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About robbarker

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  • Camera Model & Brand
    Nikon D200
  • Camera Housing
    Sea and Sea DX-D200
  • Strobe/Lighting Model & Brand
    Sea and Sea
  1. New baby arrives in January so I'm unloading the housing for now - hopefull I'll be back in action next year sometime! No point in having it gather dust in the meantime, so.. Sea and Sea DX-D200 Housing 2x Sea and Sea YS90 Auto strobes Dual sync lead 2x extended (17 section) flexi arms Compact dome port 40mm extension ring Standard flat port (Between them these cater for the 105, 12-24, 60 macro and 105 macro Nikkor lenses) Carry-on legal Kinetics hard case No camera body or lenses, but Ebay is awash with nice D200 bodies! All this kit has only done about a dozen dives. It's all in excellent condition, nothing has ever been flooded or abused. It is my second D200 outfit, I sold my first then regretted it, so bought the same again! £1950 UK only for now! Any queries - please mail me - rob at reb co uk.
  2. Ah well, I'll wait for the D400 then. Unless anyone from Sea and Sea is listening! Many thanks for your efforts on this Sam, we appreciate it.
  3. I'm interested Sam! :-) Thanks for the pointer.
  4. Has anyone managed this with a Sea and Sea DX-D200 yet?
  5. Wonderful images Eric. You made the Daily Telegraph in the UK today.. http://www.telegraph.co.uk/earth/5785901/L...-on-camera.html
  6. I don't suppose anyone is going to be in Nuweiba for the middle two weeks in June? My wife and I are trying for a baby and I may need a buddy..
  7. Fixation: http://www.fixationuk.com/Fixation/Repairs.html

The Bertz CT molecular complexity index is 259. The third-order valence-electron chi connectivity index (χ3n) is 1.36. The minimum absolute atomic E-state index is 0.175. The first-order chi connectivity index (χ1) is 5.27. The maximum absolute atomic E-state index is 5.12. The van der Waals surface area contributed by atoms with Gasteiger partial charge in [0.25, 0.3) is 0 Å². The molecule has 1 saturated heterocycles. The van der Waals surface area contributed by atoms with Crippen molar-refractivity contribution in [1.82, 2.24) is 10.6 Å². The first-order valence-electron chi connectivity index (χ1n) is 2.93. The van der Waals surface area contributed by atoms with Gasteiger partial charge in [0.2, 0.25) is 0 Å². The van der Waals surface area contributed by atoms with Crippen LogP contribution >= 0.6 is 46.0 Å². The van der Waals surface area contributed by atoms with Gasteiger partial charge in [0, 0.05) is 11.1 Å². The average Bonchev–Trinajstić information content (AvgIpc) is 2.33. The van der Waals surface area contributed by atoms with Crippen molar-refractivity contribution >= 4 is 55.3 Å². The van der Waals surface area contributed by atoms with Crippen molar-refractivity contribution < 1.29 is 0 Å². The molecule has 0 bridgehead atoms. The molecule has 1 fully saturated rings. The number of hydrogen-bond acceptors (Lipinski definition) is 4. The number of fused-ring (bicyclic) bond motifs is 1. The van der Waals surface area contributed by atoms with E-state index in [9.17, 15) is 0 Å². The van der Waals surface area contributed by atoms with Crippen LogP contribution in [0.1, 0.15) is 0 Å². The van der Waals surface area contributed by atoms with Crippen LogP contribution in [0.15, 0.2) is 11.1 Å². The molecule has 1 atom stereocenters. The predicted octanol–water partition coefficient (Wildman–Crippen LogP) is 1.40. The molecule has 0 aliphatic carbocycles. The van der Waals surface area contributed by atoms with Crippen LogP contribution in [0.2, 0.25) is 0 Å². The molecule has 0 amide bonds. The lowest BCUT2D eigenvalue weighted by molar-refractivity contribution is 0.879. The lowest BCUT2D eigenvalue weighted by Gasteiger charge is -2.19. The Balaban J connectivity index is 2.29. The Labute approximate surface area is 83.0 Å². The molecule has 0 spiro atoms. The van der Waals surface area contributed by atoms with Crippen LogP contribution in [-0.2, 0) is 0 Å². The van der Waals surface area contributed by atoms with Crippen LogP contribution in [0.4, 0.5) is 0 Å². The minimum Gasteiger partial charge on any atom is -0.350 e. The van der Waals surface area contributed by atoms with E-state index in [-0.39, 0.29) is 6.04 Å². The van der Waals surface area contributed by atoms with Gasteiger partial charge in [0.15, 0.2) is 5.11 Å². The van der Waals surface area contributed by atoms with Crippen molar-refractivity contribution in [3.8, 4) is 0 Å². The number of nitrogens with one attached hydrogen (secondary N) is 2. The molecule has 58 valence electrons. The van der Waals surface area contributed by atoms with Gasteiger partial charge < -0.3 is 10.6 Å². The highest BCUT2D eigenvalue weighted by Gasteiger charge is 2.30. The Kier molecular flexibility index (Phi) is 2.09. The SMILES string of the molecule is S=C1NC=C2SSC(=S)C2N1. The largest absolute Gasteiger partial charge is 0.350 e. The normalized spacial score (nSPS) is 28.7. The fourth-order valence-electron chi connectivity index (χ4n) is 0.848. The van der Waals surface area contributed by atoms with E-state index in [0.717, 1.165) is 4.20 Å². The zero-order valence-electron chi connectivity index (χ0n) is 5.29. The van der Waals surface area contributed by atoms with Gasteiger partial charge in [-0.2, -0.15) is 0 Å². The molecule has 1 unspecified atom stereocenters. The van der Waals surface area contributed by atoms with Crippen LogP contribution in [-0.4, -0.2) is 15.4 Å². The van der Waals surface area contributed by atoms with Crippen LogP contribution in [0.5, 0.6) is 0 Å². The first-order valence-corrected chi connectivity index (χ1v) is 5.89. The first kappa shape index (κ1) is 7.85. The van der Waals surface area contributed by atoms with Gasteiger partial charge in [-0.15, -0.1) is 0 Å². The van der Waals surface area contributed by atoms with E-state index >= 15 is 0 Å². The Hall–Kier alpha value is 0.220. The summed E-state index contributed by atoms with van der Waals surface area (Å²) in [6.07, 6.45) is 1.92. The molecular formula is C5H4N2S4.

8. I would echo the view that keeping it simple is the way ahead. Taking pictures underwater is a skill that requires a fair bit of concentration at first, and it's not a good idea to introduce it while you're still thinking about your diving. Think about getting a few dives in on the trip before you take the camera, and take a peak performance bouyancy course if you can; either that or get an experienced buddy to help you develop your bouyancy skills until hovering without kicking or sculling is second-nature. Your bouyancy needs to be instructor standard, or preferably better, to be an effective and safe underwater photographer. The starting point is getting your weighting right - most novices dive with too much weight, and good bouyancy control is then impossible. Look at how much lead your dive guide uses, it will be less than you'd expect. Do a weight check as you've been trained to - as you exhale you should be *just* sinking very slowly, not dropping like a stone when you dump air. If you are constantly adjusting the amount of air in your BCD during the dive, you're probably over-weighted. I probably touch mine two or three times during a 60-90 minute dive. It's very easy indeed to damage reefs with fintips and hands when you're taking pictures, as you tend to forget about where your limbs are when you're looking through the viewfinder. Most of us have seen divers with point and shoot cameras kicking coral, or grabbing it to steady themselves, and they don't give us a good name. The bottom line is learn to enjoy your diving first, and get good at it, before you start with the camera! As for looking after your kit, rinse the camera after every dive. Ideally soak it in a rinse tank of fresh water, but don't let it bang against other cameras or computers. I always take my own bucket (well, crate actually, I use an SLRand two strobes) so that I have my own rinse tank. You can use the litte shower things they have on some dive boats, but be careful not to force water into the seals and buttons. At the end of the day soak for 30 mins in fresh water, and work all the controls to dislodge salt water. Then leave to dry and open it if you need to to download your great pictures and recharge the batteries. Always open a housing upside down so any drops of water drip away, not onto your gear. Take cotton buds with you so you can clean O ring grooves throughly, and make sure you have no dust, sand or hair on your O ring or in the groove before you put it back together. O rings need to be lightly greased before you put them back in. Finally, others have mentioned the "Magic Filter", which is an easy way of getting nice looking pictures without using a strobe. Have fun!